It becomes of a wise person

To do nothing they may repent of

To do nothing against their inclination

To always act nobly

With constancy, gravity and honesty

To depend on nothing as certainty

Wonder at nothing

Be independent of everyone and

Abide by their own opinion.

So says Cicero

About makagutu

As Onyango Makagutu I am Kenyan, as far as I am a man, I am a citizen of the world

28 thoughts on “It becomes of a wise person

  1. john zande says:

    Wise man, although some items on that list are far easier to meet if one happens to be a Senator.

    Liked by 1 person

  2. Tish Farrell says:

    Good old Cicero. Many moons ago I spent much time over 2 years of ‘A levels’ translating his diatribe in his prosecution against Verres, the corrupt, governor of Sicily (extortion, embezzlement, fomenting unrest in the navy to cover fraud – has anything changed?). Some of what Cicero said must have stuck in my subconcious.


  3. Swarn Gill says:

    Wonder at nothing

    What do you think he means here? I generally think wonder is important.

    Be independent of everyone

    You hear this a lot today, but I just don’t think it makes a lot of sense for a social species. Unless you are a hermit, you are actually always depending on others, even if you don’t think so. Whether that is support of spouse, taxpaying citizens that build the infrastructure for your quality of life, the populace who votes for you as an elected official, etc.

    Liked by 3 people

    • “Be independent of everyone.” This idea is stated very often by conspiracy whack-jobs like 9/11 deniers. Sometimes, not always, but sometimes, a thing many believe to be true after investigating its validity, is true. Being independent of and skeptical of independent thinkers is something to strive for, too, especially if what they’re touting is, well, questionable at best.

      Liked by 3 people

      • Swarn Gill says:

        Agreed. I mean it all kind of goes to the “Appeal to Authority” and “Appeal to popularity”. The “be an independent thinker” is simply the opposite here in that people reject a popular belief solely because it’s popular and thus think they are more right because they have rejected consensus. This is equally fallacious. The fallacy of appeal to popularity is only to say that popular does not equal right, but neither is it any more true that “not popular” equals right. This is the typical mode of thinking of the conspiracy theorist. Sometimes what is popular is right, and what is not popular is right…it just has nothing to do with the popularity or unpopularity and all about actual evidence. For me independence has no direct correlation to wisdom. Now if the statement was that wisdom is not taking popular notions at face value and can appreciate that level of independence and skepticism.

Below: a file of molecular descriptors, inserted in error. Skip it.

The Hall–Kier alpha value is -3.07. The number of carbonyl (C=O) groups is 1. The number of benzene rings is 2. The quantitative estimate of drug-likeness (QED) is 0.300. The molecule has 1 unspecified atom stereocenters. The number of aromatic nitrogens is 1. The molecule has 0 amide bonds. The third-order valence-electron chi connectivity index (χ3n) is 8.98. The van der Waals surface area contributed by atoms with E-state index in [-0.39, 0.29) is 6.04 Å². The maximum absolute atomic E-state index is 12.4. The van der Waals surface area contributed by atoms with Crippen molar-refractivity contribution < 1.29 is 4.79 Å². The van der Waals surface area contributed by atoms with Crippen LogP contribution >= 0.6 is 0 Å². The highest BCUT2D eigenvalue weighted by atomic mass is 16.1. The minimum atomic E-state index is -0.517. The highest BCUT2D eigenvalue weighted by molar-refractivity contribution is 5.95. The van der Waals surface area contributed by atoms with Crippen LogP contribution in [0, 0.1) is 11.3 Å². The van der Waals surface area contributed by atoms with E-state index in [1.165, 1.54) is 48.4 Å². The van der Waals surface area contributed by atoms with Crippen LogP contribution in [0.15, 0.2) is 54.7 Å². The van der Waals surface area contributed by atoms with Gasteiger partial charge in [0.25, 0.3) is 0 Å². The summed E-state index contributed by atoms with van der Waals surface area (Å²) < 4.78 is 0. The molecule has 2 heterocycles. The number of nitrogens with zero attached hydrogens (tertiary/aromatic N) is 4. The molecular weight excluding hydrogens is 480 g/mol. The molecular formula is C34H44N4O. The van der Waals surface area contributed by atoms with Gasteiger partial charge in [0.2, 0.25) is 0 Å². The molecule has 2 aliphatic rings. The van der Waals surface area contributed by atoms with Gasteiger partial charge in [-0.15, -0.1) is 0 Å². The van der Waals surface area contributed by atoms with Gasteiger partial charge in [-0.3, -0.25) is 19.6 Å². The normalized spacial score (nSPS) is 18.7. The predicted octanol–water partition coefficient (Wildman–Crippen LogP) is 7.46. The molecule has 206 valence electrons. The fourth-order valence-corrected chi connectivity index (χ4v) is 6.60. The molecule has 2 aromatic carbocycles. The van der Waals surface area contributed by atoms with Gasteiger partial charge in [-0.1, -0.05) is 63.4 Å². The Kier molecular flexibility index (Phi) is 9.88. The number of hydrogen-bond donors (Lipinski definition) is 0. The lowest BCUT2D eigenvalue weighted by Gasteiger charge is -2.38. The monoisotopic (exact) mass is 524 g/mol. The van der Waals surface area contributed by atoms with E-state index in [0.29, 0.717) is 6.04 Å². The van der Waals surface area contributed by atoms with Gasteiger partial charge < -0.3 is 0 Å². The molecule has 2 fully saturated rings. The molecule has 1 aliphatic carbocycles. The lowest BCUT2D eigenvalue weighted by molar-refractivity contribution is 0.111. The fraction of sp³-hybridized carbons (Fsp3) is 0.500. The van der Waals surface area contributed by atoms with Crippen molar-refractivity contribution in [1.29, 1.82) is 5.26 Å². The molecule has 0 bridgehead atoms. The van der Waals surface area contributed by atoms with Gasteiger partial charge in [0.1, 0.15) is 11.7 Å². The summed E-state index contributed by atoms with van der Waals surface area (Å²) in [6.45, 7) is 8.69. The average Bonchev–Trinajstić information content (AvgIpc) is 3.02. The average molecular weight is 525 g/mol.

Liked by 1 person

        • makagutu says:

          I think there is a correlation, albeit small, one who is independent for example would be hardly swayed by popular opinion. It is not to say popular opinion is always wrong but that they are slow to judge, I think.


    • makagutu says:

      Wonder, I agree is important. But the point Cicero is making is that to the wise man, no perturbation of the mind occurs. What would strike us with wonder to the wise man are things expected to occur in the course of life.

      There is a way in which you are right regarding dependence. There is a second sense, for example, not looking for glory, relying on virtue alone as sufficient for a happy life.


      • Swarn Gill says:

        Thanks for the context in regards to wonder. That makes some sense. In general as I age, the less things surprise me or throw me for a loop. I guess here wonder could also be more related to confusion which is another sense of the word. As in “I wonder what I should do next.”

        I guess I see that even knowing what virtue is, only makes sense in the context of a social species in which our decisions invariably impact others. I’m not saying I entirely disagree with the value of independence, but maybe I’d say wisdom is having some increasing self-reliance.


  4. Here’s another great quote from Cicero that few remember. “Hey! I said I wanted this burger cooked medium rare, not well-done. This tastes like shoe leather! Take this crap back!”

    Liked by 1 person

  5. basenjibrian says:

    To “Wonder at nothing” seems like terrible advice, though. Not wise at all. There are many things…in nature, in the arts, in our fellow man, that it is perfectly appropriate to wonder at.


  6. shelldigger says:

    I like this guy.

    I admit I must stive to do better in my nobleness. I know where my noble is, I just have difficulty getting to it…


  7. Eric Alagan says:

    In the absence of context the Tweety Bird tweeted thus:

    Really, my noble Cicero?

    Hitler did not repent; did nothing against his inclination; thought he acted nobly on behalf of his ideals; was constant, grave and remained honest (to his twisted beliefs); and it goes on…

    The point is, dear Cicero, just because you are dead does not mean that all you spewed is the only truth. It does not mean the living do not know better. This is my truth.

    But I tweet this: no matter what I chirp, I know there is always a greater Truth.

    Liked by 1 person

  8. Ron says:

    “To do nothing against their inclination”
    Bad advice for someone whose inclination is to preach the gospel to an unwilling audience — n’est-ce pas?

    Liked by 1 person

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